Sunday, March 11, 2007

Life Drawing Sunday 23: Charles Dana Gibson

Charles Dana Gibson made the first sale of his career to Life in 1886, at the age of eighteen. He was paid four dollars. He went home that night and cranked out five more drawings, thinking they would bring him a full twenty bucks. He brought them in to Life the next morning, and had them quickly handed back to him along with " a reflection upon the workmanship they displayed which
June 23, 1887.
sent Gibson's castle in the air to the ground."1. Gibson revised his strategy a bit, figuring that producing fewer, better drawings would earn him more than a lot of lousy ones would. By the following year he was selling to Life regularly - he appears in a lot of the issues of 1887 - and to other magazines. The drawings are unimpressive, but not much worse than a lot what Life was publishing at the time and better than some others. John Ames Mitchell, Life's founder, publisher and art editor wrote later that he saw "beneath the outer badness of these drawings, peculiarities rarely discovered in the efforts of a beginner. ...His faults were good, able-bodied faults that held their heads up and looked you in the eye. No dodgings of the difficult points, no tricks, no uncertainty, no slurring of outlines. To be sure his ladies, in consequence, were often clad in boiler iron and although he and the Almighty, at that time, were holding different views as to the effects of light and shade, there was always courage and honesty in whatever he undertook."2
July 7, 1887

It was probably safe to assume that Gibson would overcome his "able-bodied faults" and become a decent artist, but it's unlikely anyone could have looked at his early efforts and foreseen the sudden explosion of talent he would display early in the next decade.
February 3, 1887


May 9, 1895



Gibson had earned enough to travel to Europe in 1889. In London he visited George DuMaurier, whose drawings for Punch had been an obvious influence and in Paris he spent a few months and the remainder of his funds studying at the Académie Julian. He returned to New York with, Susan E. Meyer wrote, "a vigorous new style, more daring and assertive, demonstrating a flair and dash that would forever be associated with his pen-and-ink drawings."3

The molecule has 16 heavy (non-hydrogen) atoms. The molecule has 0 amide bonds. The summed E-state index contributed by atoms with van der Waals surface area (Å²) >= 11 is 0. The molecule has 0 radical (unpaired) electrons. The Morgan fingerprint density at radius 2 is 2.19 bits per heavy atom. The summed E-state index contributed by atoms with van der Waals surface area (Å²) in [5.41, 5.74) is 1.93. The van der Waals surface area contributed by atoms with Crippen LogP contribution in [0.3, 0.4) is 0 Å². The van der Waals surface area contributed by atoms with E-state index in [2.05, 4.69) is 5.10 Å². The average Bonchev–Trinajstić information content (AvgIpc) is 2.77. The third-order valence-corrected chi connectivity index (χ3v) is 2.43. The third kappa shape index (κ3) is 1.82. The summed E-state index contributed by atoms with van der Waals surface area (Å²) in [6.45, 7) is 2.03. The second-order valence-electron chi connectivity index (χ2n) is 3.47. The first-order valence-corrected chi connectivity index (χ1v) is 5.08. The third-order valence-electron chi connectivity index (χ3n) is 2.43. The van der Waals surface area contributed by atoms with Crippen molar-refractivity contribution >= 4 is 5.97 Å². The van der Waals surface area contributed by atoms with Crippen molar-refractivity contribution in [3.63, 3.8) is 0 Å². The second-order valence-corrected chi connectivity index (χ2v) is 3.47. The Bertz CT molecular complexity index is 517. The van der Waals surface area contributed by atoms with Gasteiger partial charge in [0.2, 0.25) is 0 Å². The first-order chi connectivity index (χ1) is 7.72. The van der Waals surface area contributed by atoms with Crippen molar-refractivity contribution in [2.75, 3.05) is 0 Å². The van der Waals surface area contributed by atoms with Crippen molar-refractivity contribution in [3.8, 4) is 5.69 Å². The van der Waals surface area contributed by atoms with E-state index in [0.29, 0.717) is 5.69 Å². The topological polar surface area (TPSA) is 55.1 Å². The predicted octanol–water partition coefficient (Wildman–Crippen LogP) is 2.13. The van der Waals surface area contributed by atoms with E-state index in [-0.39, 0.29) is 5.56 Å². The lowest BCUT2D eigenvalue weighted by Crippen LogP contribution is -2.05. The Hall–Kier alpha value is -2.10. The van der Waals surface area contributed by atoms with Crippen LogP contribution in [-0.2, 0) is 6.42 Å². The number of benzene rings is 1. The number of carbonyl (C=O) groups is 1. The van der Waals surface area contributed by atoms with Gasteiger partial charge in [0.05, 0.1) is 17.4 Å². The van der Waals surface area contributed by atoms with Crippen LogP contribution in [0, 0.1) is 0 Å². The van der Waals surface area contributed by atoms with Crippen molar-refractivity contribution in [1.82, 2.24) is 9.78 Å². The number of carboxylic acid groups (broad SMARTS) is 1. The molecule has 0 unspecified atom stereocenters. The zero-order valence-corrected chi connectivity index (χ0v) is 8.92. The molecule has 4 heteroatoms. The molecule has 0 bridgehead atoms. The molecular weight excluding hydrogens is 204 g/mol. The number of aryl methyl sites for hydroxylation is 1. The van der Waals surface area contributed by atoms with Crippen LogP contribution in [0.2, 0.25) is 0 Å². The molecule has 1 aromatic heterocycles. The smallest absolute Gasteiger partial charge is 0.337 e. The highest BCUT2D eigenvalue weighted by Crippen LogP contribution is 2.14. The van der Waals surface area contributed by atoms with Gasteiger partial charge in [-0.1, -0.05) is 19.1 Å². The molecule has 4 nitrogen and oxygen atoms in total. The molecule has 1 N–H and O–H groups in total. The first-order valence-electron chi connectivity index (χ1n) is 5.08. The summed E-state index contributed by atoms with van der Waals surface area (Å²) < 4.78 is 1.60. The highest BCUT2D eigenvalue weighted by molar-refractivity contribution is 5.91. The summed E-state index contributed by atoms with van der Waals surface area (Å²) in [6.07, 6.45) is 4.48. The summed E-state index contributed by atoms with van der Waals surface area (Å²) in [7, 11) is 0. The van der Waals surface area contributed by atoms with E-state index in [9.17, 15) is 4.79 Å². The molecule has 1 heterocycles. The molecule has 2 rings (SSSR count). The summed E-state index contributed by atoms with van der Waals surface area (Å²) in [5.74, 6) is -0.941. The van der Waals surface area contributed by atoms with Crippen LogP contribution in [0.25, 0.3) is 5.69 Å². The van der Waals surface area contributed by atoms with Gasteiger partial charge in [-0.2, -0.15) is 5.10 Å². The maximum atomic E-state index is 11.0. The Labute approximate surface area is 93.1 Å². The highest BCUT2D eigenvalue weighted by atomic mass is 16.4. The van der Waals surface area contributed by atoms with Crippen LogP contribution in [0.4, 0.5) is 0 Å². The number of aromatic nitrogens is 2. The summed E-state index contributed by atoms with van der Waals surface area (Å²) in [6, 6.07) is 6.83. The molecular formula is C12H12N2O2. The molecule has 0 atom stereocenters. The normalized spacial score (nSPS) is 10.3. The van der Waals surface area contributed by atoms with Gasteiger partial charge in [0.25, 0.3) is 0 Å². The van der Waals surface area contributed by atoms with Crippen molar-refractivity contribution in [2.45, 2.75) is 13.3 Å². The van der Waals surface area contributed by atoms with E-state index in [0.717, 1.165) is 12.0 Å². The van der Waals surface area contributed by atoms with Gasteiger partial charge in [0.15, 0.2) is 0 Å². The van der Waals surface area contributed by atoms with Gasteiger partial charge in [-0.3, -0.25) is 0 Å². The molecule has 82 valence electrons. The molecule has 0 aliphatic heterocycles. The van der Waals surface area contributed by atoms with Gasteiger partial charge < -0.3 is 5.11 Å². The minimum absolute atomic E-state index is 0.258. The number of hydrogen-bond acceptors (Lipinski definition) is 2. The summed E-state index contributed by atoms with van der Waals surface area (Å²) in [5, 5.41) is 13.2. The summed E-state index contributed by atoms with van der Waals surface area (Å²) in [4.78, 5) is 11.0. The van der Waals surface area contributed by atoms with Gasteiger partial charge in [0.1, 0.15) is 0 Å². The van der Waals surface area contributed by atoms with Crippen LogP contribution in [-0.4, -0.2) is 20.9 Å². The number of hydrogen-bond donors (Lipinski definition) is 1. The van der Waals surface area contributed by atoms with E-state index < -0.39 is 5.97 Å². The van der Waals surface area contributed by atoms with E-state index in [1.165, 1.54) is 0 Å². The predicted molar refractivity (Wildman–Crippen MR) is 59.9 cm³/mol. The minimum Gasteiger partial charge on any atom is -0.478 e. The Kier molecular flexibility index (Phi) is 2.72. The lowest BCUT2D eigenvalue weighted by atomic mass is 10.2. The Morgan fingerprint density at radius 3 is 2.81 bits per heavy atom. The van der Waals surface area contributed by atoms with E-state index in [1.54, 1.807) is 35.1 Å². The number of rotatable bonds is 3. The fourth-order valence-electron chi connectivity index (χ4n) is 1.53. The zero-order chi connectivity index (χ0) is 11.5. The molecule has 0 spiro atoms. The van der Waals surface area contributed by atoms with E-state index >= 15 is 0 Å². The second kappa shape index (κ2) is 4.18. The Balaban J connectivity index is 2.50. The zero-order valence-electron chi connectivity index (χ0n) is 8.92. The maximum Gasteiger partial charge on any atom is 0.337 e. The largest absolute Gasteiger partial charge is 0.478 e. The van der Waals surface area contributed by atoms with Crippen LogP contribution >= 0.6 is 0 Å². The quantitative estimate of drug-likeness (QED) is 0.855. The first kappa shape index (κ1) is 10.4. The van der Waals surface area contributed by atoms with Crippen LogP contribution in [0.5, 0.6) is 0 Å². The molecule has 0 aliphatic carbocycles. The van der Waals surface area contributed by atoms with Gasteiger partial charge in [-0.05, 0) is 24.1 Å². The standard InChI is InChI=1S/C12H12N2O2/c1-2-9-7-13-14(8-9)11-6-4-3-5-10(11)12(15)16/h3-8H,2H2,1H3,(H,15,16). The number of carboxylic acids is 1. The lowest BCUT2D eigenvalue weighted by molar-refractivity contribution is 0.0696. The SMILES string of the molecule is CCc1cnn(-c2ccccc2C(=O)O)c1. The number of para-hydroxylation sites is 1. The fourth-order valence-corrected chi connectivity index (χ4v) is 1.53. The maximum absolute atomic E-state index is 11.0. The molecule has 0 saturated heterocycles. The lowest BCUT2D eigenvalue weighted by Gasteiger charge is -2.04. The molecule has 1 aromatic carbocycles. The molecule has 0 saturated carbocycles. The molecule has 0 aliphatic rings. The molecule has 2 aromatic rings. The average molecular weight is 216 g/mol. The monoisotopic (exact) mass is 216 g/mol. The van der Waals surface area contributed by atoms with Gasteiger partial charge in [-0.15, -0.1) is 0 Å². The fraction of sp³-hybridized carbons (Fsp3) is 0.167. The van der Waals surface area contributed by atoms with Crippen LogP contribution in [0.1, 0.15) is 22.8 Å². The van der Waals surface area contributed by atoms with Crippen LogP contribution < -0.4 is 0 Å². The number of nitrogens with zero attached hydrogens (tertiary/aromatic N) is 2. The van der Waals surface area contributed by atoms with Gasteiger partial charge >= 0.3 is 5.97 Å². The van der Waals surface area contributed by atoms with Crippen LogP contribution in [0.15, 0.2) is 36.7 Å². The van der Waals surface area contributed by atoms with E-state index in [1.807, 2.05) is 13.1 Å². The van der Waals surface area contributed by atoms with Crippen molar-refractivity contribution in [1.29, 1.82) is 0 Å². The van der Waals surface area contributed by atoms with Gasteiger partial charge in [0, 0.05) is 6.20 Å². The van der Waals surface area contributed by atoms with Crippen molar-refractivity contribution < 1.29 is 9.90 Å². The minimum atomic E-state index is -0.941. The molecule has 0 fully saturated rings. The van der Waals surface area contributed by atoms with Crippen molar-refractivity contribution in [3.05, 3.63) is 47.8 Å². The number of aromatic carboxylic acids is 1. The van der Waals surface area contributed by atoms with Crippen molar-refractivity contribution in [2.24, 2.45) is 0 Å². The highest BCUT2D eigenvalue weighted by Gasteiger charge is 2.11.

February 13, 1890


March 10, 1892


June 22, 1893


June 22, 1893


March 15, 1894


January 24, 1895




July 18, 1895


October 17, 1895


January 9, 1896


February 6, 1896



April 16, 1896



The Los Angeles Times, August 16, 1895.
Gibson's greatly improved observational skills as both an artist and a humorist, along with a unique insider's perspective on New York society life, established him as an eminent social commentator of his time.He was a "trend-breaker and trend-setter"4; his pen line was being imitated everywhere, even in Life's own pages, and when "[h]is vision of the handsome male happened to be of a clean-shaven, athletic type... largely because of his imagery, Victorian chin-whiskers and sideburns disappeared."5 And his women, collectively touted by Life as The Gibson Girl, became a cultural ideal and a commercial sensation. The fortunes of both Gibson and the magazine greatly increased.

Whatever other post-Victorian values the Gibson Girl was supposed to embody, she remained focussed on the topic of marriage or, at least, marriage proposals. Gibson seemed to believe in an ideal romantic love, with Cupids yet, that was rarely realized in his cartoons. His Girl is frequently shown fending off, nastily at times, the attentions of all sorts of pathetic schmoes who made the mistake of thinking they were worthy of her.
May 8, 1902

January 2, 1896

May 15, 1902


If she was pleased with her suitor, then there were money issues or Daddy issues. If she did marry, then love would die and Cupid would be sad.
"Love {Will?] Die
March 1, 18946

"When He Once Goes Out, it is Hard to Get Him Back"
April 19, 18947

March 25, 1896